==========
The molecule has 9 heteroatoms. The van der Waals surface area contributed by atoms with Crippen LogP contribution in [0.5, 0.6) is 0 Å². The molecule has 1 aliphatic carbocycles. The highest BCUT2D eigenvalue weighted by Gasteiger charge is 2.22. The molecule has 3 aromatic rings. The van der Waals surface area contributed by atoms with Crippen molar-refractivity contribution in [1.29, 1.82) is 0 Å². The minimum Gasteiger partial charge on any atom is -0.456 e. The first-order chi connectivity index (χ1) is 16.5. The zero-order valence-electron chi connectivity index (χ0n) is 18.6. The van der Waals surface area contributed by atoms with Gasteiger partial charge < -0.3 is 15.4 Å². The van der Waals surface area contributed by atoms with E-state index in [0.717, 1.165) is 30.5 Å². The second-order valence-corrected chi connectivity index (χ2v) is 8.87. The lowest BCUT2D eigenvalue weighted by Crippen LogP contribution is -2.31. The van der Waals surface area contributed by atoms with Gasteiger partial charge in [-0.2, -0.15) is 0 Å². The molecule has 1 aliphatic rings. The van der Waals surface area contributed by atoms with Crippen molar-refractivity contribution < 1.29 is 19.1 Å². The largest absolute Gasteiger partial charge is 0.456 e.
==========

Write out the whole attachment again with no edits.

The molecule has 9 heteroatoms. The van der Waals surface area contributed by atoms with Crippen LogP contribution in [0.5, 0.6) is 0 Å². The molecule has 1 aliphatic carbocycles. The highest BCUT2D eigenvalue weighted by Gasteiger charge is 2.22. The molecule has 3 aromatic rings. The van der Waals surface area contributed by atoms with Crippen molar-refractivity contribution in [1.29, 1.82) is 0 Å². The minimum Gasteiger partial charge on any atom is -0.456 e. The first-order chi connectivity index (χ1) is 16.5. The zero-order valence-electron chi connectivity index (χ0n) is 18.6. The van der Waals surface area contributed by atoms with Gasteiger partial charge < -0.3 is 15.4 Å². The van der Waals surface area contributed by atoms with E-state index in [0.717, 1.165) is 30.5 Å². The second-order valence-corrected chi connectivity index (χ2v) is 8.87. The lowest BCUT2D eigenvalue weighted by Crippen LogP contribution is -2.31. The van der Waals surface area contributed by atoms with Gasteiger partial charge in [-0.2, -0.15) is 0 Å². The molecule has 1 aliphatic rings. The van der Waals surface area contributed by atoms with Crippen molar-refractivity contribution < 1.29 is 19.1 Å². The largest absolute Gasteiger partial charge is 0.456 e.